Invention Summary:

Oscillation is a common phenomenon to virtually all areas of science. Many products in the marketplace use oscillators as a means of keeping time such as the quartz crystal used in modern watches. These oscillators, while commonly used, exhibit a variety of instabilities resulting from aging, noise, and frequency changes caused by factors such as: temperature, acceleration, ionizing radiation, power supply voltage, shock, and vibration.  These instabilities impart noise to the circuit resulting in numerous adverse effects on system performance.

Researchers at Rutgers have developed a system and method for reducing noise and improving the quality factor of resonators used in precision oscillators. Noise reduction and quality factor improvement (Q) of the frequency source come from using a lower harmonic mode. Using the lower harmonic mode has the benefits of 1)a quality factor that is nominally three times higher than the next higher overtone mode,2) reduces the bandwidth of the lower mode resonance curve, and (3) increases the slope of the lower harmonic phase frequency curve. These three characteristics of the lower harmonic mode when coupled nonlinearly to the higher harmonic mode improve the quality factor and reduce the noise of the higher harmonic mode. The method is applicable to all resonators that (a) have symmetric boundary conditions, (b) are excited either symmetrically or anti-symmetrically, and (c) have nonlinear elastic constants. For example, their method could be used in quartz crystal resonators that employ thickness shear vibrations, (b) flexural vibrations, or (c) extensional vibrations if the said vibrations are either symmetric or anti-symmetric, and the said vibrations could be excited into the nonlinear regime.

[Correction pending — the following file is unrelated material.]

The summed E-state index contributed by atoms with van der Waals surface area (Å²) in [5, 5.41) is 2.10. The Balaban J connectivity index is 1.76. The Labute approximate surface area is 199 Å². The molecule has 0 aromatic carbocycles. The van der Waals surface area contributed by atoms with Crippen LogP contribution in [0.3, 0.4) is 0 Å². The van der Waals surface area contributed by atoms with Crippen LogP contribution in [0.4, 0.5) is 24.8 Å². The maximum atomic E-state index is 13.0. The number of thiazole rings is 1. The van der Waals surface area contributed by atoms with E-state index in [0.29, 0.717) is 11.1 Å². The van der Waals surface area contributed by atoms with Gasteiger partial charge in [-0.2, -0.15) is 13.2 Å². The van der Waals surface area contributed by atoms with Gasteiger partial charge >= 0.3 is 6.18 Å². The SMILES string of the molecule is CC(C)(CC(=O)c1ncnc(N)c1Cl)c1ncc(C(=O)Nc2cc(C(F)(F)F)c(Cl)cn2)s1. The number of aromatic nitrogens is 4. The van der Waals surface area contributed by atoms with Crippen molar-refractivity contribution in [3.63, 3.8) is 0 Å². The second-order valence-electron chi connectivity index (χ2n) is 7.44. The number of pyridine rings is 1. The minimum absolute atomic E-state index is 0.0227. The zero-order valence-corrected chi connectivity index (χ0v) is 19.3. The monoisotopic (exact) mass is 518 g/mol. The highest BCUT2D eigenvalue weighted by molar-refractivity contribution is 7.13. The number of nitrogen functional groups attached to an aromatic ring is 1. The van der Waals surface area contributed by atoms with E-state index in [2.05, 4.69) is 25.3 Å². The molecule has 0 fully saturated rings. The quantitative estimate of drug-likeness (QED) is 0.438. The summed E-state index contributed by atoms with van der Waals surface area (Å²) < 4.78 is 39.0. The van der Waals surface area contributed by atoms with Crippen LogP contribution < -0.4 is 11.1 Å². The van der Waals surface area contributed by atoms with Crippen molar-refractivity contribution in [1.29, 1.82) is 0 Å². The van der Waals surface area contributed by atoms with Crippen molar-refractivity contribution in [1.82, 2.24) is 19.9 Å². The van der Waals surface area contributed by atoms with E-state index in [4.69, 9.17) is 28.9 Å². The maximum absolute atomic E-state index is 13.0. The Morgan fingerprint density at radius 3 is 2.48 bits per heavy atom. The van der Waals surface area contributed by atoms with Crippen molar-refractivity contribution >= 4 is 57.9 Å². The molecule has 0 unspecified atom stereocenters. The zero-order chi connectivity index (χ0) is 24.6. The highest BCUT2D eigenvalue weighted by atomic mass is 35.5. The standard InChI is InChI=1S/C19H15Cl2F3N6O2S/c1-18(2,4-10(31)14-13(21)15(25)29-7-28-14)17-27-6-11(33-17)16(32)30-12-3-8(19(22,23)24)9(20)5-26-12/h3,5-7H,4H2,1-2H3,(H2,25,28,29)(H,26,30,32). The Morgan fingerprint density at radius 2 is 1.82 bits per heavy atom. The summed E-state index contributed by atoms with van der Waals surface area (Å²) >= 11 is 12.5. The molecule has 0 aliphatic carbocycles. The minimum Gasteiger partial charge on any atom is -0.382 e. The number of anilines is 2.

Market Application:

  • Precision Oscillators
  • Global Positioning System
  • Telecommunication
  • Radar Systems
  • Frequency Controlled applications


  • Reduces Noise
  • Improves Quality Factor

Intellectual Property & Development Status:

Patent pending. Available for licensing and/or research collaboration.

Rutgers ID: 2012-175
Physical Sciences
Information Technology
Lisa Lyu
Licensing Manager
Yook-Kong Yong